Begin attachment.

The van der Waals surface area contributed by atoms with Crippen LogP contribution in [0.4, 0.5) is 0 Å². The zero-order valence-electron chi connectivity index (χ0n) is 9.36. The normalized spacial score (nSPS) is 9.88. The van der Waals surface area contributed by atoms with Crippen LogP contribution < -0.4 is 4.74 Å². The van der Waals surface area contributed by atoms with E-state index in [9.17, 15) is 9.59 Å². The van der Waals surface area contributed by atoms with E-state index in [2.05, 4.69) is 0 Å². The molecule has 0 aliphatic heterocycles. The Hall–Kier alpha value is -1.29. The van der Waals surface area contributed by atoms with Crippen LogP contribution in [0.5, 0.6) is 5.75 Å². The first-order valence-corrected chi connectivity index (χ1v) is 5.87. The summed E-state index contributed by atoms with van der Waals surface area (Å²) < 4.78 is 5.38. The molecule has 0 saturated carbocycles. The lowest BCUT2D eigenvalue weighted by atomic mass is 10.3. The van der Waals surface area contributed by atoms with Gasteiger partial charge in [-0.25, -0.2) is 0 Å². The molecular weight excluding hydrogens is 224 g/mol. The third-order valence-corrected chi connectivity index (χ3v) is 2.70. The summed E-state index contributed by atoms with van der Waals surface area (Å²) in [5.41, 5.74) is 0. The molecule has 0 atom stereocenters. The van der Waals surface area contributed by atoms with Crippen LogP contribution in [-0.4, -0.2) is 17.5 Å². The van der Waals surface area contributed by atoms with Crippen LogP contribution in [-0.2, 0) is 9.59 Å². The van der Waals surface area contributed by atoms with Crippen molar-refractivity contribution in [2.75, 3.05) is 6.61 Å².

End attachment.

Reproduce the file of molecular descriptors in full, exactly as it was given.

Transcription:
The van der Waals surface area contributed by atoms with Crippen LogP contribution in [0.4, 0.5) is 0 Å². The zero-order valence-electron chi connectivity index (χ0n) is 9.36. The normalized spacial score (nSPS) is 9.88. The van der Waals surface area contributed by atoms with Crippen LogP contribution < -0.4 is 4.74 Å². The van der Waals surface area contributed by atoms with E-state index in [9.17, 15) is 9.59 Å². The van der Waals surface area contributed by atoms with E-state index in [2.05, 4.69) is 0 Å². The molecule has 0 aliphatic heterocycles. The Hall–Kier alpha value is -1.29. The van der Waals surface area contributed by atoms with Crippen LogP contribution in [0.5, 0.6) is 5.75 Å². The first-order valence-corrected chi connectivity index (χ1v) is 5.87. The summed E-state index contributed by atoms with van der Waals surface area (Å²) < 4.78 is 5.38. The molecule has 0 saturated carbocycles. The lowest BCUT2D eigenvalue weighted by atomic mass is 10.3. The van der Waals surface area contributed by atoms with Gasteiger partial charge in [-0.25, -0.2) is 0 Å². The molecular weight excluding hydrogens is 224 g/mol. The third-order valence-corrected chi connectivity index (χ3v) is 2.70. The summed E-state index contributed by atoms with van der Waals surface area (Å²) in [5.41, 5.74) is 0. The molecule has 0 atom stereocenters. The van der Waals surface area contributed by atoms with Crippen LogP contribution in [-0.4, -0.2) is 17.5 Å². The van der Waals surface area contributed by atoms with Crippen LogP contribution in [-0.2, 0) is 9.59 Å². The van der Waals surface area contributed by atoms with Crippen molar-refractivity contribution in [2.75, 3.05) is 6.61 Å².